The New Scientist’s recent survey describes how some patient groups get substantial funding from drug companies. The article begins:

They are supposed to be grassroots organisations representing the interests of people with serious diseases. But Drummond Rennie, professor of medicine at the University of California, San Francisco, and deputy editor of the Journal of the American Medical Association, believes that some patient groups are perilously close to becoming extensions of pharmaceutical companies’ marketing departments. “There’s a crisis here,” he contends.

The survey found seven groups received over 20% of their funding from pharmaceutical or medical device companies that sell treatments for the same disease. The Restless Legs Syndrome (RLS) Foundation, which was mentioned in comments to a prior post on this blog, was one of those seven. The New Scientist writes:

The Restless Legs Syndrome (RLS) Foundation, for instance, received more than $450,000 of its $1.4 million revenue in 2005 from GlaxoSmithKline (GSK) and nearly $178,000 from Boehringer Ingelheim. GSK’s drug Requip was approved for the syndrome in 2005, while Boehringer Ingelheim has a drug pending FDA approval.

. . .

The extent of industry funding of the RLS Foundation is “pretty incredible”, says one such critic, Steve Woloshin of Dartmouth Medical School in Hanover, New Hampshire. However, both the RLS Foundation and GSK reject accusations of disease-mongering.

. . .

The timing of donations also suggests a link to marketing interests, though donations to individual groups can vary from year to year for various reasons. Pfizer, for example, was a major donor to the RLS Foundation in 2003 and 2004. In July 2004 the firm announced that it had ceased developing its candidate RLS drug, and the following year donations to the patient group ceased.

Only two groups in the survey refused to take donations from drug or medical device companies–National Women’s Health Network and Breast Cancer Action. The article quotes a researcher who has looked at the differences between independent and drug company funded patient groups. She found that:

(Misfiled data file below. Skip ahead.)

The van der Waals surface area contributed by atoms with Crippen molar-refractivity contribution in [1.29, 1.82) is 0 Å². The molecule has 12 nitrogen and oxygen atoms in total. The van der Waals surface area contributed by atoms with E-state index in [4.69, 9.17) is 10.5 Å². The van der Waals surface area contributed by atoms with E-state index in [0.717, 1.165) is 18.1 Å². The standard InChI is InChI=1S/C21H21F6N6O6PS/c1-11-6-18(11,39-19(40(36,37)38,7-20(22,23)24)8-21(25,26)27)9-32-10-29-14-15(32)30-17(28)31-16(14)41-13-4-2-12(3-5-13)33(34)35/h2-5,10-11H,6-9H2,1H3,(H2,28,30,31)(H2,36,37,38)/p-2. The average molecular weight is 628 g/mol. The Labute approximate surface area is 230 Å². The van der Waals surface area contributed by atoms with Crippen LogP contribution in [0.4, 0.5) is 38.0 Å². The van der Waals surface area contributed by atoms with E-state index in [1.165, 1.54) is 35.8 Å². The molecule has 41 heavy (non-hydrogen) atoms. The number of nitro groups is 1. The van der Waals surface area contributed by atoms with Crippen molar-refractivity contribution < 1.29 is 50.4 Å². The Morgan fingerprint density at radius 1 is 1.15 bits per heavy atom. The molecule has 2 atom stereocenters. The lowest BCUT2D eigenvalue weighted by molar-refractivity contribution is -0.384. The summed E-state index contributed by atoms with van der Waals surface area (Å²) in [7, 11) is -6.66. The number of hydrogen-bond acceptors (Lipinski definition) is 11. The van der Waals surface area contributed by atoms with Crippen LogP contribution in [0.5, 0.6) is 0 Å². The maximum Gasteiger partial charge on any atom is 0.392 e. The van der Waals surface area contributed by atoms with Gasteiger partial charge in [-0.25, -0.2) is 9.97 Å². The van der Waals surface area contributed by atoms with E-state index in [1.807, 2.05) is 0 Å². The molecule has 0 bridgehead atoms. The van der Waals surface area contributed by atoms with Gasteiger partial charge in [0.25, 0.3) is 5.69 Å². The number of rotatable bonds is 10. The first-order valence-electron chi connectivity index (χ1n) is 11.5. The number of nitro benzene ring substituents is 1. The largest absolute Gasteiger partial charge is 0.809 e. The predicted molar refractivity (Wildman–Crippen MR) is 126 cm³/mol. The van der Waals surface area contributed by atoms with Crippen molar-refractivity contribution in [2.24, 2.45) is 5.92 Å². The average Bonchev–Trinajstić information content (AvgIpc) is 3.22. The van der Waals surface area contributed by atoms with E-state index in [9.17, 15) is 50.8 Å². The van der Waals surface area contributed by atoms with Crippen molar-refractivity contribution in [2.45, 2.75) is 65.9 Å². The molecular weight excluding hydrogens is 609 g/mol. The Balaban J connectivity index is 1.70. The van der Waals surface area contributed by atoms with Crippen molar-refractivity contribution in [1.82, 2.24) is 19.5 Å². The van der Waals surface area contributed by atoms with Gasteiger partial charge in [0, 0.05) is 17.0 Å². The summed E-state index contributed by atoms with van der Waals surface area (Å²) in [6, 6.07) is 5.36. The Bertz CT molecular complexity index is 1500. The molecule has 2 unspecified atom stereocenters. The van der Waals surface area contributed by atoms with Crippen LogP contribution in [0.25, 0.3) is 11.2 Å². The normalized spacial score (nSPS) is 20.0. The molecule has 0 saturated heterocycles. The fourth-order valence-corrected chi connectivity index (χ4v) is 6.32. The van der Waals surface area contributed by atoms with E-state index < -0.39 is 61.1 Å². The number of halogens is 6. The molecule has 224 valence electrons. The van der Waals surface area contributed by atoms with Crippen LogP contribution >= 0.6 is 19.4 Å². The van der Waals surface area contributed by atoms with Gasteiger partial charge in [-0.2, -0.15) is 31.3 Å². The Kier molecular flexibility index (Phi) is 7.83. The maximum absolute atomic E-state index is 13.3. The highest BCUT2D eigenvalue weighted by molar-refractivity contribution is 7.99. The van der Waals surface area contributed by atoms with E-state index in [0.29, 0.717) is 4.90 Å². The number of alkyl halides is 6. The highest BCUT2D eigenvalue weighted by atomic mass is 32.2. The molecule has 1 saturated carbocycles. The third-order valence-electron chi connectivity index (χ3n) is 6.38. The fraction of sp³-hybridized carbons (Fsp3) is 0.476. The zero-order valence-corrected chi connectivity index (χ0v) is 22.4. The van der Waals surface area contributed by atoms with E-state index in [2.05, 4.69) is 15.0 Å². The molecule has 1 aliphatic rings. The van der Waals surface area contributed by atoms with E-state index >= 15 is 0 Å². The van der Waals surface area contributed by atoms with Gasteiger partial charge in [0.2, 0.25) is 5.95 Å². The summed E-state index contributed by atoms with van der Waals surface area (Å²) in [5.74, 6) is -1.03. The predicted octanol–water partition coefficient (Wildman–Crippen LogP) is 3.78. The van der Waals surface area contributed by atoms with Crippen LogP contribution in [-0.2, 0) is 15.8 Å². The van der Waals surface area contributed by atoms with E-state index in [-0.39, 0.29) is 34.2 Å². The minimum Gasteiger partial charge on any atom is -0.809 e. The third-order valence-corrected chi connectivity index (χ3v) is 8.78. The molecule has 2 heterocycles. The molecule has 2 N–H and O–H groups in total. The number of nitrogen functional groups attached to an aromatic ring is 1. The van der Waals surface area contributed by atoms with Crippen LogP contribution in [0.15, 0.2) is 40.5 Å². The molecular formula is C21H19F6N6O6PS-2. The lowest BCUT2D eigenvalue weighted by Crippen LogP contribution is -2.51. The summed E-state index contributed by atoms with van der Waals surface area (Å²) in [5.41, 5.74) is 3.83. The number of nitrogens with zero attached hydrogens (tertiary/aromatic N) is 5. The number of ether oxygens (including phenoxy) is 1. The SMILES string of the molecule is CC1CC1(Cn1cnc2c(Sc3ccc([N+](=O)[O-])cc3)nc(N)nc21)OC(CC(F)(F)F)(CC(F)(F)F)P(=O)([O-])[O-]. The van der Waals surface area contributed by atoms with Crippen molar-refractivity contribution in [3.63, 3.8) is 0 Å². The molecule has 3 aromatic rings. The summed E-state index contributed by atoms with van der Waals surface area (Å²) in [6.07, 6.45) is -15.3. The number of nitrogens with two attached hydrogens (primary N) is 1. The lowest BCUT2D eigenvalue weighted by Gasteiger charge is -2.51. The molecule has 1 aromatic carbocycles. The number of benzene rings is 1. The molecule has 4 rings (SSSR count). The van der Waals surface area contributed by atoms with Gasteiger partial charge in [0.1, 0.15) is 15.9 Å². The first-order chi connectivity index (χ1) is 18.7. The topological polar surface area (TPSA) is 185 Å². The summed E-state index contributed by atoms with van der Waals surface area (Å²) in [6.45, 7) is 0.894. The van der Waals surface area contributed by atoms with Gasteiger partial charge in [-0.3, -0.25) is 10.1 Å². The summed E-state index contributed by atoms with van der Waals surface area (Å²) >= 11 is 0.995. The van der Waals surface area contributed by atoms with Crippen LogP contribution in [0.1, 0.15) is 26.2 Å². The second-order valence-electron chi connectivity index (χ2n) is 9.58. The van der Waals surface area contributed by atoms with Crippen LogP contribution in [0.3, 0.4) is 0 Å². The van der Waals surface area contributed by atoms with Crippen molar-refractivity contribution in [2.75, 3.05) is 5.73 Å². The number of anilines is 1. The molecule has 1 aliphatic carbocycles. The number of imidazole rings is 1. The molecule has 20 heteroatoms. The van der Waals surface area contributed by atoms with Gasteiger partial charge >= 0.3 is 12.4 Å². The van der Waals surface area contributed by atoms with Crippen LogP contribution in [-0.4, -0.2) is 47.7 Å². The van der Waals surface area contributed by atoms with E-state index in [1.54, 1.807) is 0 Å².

Organisations that accept pharmaceutical funding “tend to advocate for faster review and availability of drugs, greater insurance coverage, and they tend to see ‘direct-to-consumer’ advertising as a benefit to patients”, she claims. Groups that maintain financial independence, on the other hand, “emphasise safety over speed and are critical of direct-to-consumer advertising”, she says

In an editorial entitled “Drug Companies in Bed with Patient Groups”, the New Scientist points out the problems with patient groups receiving large amounts of drug company money:

[T]heir [patient groups] close relationship with industry can be worrying. Firstly, patients need information that is clear of bias, and this can be jeopardised when companies have a vested interest in getting groups to mention their products. Such tactics are a useful adjunct to more overt marketing strategies such as direct-to-consumer advertising, banned in Europe but common in the US. Secondly, patient advocates must feel able to criticise companies when appropriate – particularly over problems with drug safety.

The editorial argues that patient groups should insist that drug company funding should be unconditional, and used for things like supporting individual patients rather than limited only to providing information about treatment (which benefits the company). Finally, the editorial calls on patient groups to be transparent about their funding sources. Those two conditions seem to be pretty basic for any patient group that puts the interests of patients ahead of the interests of its drug company funders.